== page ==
cance than the statements of self-appointed “watchdog” organizations. For this reason, we
have prepared this summary of the Voluntary Guidelines for your review, together with our
comments and analysis.


1 We attach a recent memo from the Council on Foundations, “International Grantmaking After September 11: Dealing
With Executive Order 13224 and the USA Patriot Act,” summarizing relevant provisions of those documents.
2 The word “voluntary” is italicized on the cover page of the Voluntary Guidelines, though not in the text.
                 Overview. The Voluntary Guidelines address four topics: governance, dis-
closure and transparency in governance and finances, financial practice/accountability, and
anti-terrorist financing procedures. They are presented as a series of statements about what
the charity “should” do or refrain from doing. The Voluntary Guidelines do not indicate the
source of these prescriptive statements, nor do they identify the authors of the document.

                 Governance. The Voluntary Guidelines state that a charity’s governing instru-
ments – i.e. its Articles of Incorporation and Bylaws – should not only set forth the charity’s
goals and its legal structure, but should also “set forth requirements concerning financial
reporting, accountability, and practices for solicitation and distribution of funds” and “state
that the charity shall comply with all applicable federal and state laws.” The Voluntary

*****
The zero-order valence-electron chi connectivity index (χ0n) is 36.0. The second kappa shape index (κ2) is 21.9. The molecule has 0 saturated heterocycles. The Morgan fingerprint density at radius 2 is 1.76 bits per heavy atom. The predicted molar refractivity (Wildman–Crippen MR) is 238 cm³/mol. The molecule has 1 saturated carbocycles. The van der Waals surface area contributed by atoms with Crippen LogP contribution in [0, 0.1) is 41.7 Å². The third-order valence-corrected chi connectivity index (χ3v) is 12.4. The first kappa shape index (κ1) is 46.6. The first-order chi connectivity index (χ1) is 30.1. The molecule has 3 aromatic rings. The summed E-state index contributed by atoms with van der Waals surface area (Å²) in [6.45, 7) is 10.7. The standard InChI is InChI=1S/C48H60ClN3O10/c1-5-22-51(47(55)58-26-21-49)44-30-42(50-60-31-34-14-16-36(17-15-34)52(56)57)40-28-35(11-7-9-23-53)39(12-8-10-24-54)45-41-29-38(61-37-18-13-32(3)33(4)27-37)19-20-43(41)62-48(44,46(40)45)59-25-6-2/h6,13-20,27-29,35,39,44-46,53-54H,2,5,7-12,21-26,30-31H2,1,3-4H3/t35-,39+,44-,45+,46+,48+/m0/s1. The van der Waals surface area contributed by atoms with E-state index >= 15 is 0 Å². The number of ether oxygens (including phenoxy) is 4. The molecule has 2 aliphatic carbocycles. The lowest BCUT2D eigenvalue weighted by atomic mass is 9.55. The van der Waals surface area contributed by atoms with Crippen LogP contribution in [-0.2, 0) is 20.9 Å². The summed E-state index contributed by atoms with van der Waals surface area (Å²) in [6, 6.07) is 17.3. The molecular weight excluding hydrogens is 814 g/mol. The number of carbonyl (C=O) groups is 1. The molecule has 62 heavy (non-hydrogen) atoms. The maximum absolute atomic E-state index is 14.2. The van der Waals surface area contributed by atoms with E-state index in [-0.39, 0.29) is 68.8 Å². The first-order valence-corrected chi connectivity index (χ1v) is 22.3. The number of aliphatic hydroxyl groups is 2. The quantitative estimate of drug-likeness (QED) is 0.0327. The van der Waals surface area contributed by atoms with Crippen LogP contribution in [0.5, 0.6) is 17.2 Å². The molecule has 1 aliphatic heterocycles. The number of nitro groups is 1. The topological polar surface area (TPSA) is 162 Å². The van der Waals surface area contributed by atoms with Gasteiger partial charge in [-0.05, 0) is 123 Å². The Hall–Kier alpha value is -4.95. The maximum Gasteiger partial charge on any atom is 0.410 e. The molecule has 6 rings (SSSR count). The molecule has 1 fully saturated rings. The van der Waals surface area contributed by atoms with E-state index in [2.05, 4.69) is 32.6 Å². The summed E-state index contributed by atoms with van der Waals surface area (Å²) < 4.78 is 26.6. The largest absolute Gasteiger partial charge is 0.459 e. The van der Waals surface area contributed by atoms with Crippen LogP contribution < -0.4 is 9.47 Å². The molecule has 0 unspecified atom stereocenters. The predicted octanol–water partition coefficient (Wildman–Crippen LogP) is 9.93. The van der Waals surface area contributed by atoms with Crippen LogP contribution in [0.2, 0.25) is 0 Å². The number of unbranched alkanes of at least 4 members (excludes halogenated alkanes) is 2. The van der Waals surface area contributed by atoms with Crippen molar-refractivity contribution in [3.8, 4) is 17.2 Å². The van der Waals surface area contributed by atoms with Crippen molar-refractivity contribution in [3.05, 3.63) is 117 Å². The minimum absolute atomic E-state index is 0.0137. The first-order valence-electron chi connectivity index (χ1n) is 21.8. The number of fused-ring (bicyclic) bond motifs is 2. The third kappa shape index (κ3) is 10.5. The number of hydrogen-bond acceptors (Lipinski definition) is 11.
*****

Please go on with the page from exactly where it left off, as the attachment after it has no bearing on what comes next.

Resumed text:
Guidelines then prescribe several very specific standards for the charity’s Board of Directors:

       Size. The charity’s board should have at least three members.

       Frequency of meeting. The board should meet at least three times a year, with a
        majority of directors attending in person.

       Conflicts of interest. The board should adopt a conflict of interest policy applicable to
        directors and employees. If a conflict exists, the charity should go no further: “The
        charity should not engage in transactions with entities in which a board member has a
        conflict of interest.”

       Independent board. The board should be independent. If more than 20% of the
        charity’s governing body, or more than 20% of its executive committee, is directly or
        indirectly compensated, the organization “will not be considered to have an indepen-
        dent governing body.”

       Minutes. The “records of all decisions made” by the board – i.e. the minutes of the
        meetings -- should be available for public inspection.

                Comments. This section of the Voluntary Guidelines effectively states a federal
corporate governance standard, which conflicts with the laws of many states governing non-
profit corporations. The nonprofit corporate laws of the various states differ on the minimum
number of board members, the minimum required number of board meetings, and the propor-